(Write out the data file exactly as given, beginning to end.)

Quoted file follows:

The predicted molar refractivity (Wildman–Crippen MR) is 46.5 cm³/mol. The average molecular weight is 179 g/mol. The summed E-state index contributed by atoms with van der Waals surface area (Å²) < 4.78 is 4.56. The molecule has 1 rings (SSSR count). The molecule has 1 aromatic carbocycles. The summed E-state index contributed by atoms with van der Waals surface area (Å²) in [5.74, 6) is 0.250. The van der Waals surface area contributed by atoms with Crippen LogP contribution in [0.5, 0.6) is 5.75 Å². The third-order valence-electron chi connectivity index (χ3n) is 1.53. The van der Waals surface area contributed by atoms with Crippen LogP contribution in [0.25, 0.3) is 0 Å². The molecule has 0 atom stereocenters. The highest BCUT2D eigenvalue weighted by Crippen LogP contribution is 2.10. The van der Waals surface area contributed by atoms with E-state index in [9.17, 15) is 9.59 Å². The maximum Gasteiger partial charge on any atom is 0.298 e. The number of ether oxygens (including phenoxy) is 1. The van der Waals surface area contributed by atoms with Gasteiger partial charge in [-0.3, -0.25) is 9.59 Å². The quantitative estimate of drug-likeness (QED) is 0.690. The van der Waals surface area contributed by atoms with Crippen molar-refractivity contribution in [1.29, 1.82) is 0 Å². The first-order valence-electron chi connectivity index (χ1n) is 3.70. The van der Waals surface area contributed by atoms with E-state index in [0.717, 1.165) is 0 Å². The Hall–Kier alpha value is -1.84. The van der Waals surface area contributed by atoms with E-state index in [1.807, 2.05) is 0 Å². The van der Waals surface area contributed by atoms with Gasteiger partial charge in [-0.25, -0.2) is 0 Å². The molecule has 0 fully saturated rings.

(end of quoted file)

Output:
The predicted molar refractivity (Wildman–Crippen MR) is 46.5 cm³/mol. The average molecular weight is 179 g/mol. The summed E-state index contributed by atoms with van der Waals surface area (Å²) < 4.78 is 4.56. The molecule has 1 rings (SSSR count). The molecule has 1 aromatic carbocycles. The summed E-state index contributed by atoms with van der Waals surface area (Å²) in [5.74, 6) is 0.250. The van der Waals surface area contributed by atoms with Crippen LogP contribution in [0.5, 0.6) is 5.75 Å². The third-order valence-electron chi connectivity index (χ3n) is 1.53. The van der Waals surface area contributed by atoms with Crippen LogP contribution in [0.25, 0.3) is 0 Å². The molecule has 0 atom stereocenters. The highest BCUT2D eigenvalue weighted by Crippen LogP contribution is 2.10. The van der Waals surface area contributed by atoms with E-state index in [9.17, 15) is 9.59 Å². The maximum Gasteiger partial charge on any atom is 0.298 e. The number of ether oxygens (including phenoxy) is 1. The van der Waals surface area contributed by atoms with Gasteiger partial charge in [-0.3, -0.25) is 9.59 Å². The quantitative estimate of drug-likeness (QED) is 0.690. The van der Waals surface area contributed by atoms with Crippen molar-refractivity contribution in [1.29, 1.82) is 0 Å². The first-order valence-electron chi connectivity index (χ1n) is 3.70. The van der Waals surface area contributed by atoms with E-state index in [0.717, 1.165) is 0 Å². The Hall–Kier alpha value is -1.84. The van der Waals surface area contributed by atoms with E-state index in [1.807, 2.05) is 0 Å². The van der Waals surface area contributed by atoms with Gasteiger partial charge in [-0.25, -0.2) is 0 Å². The molecule has 0 fully saturated rings.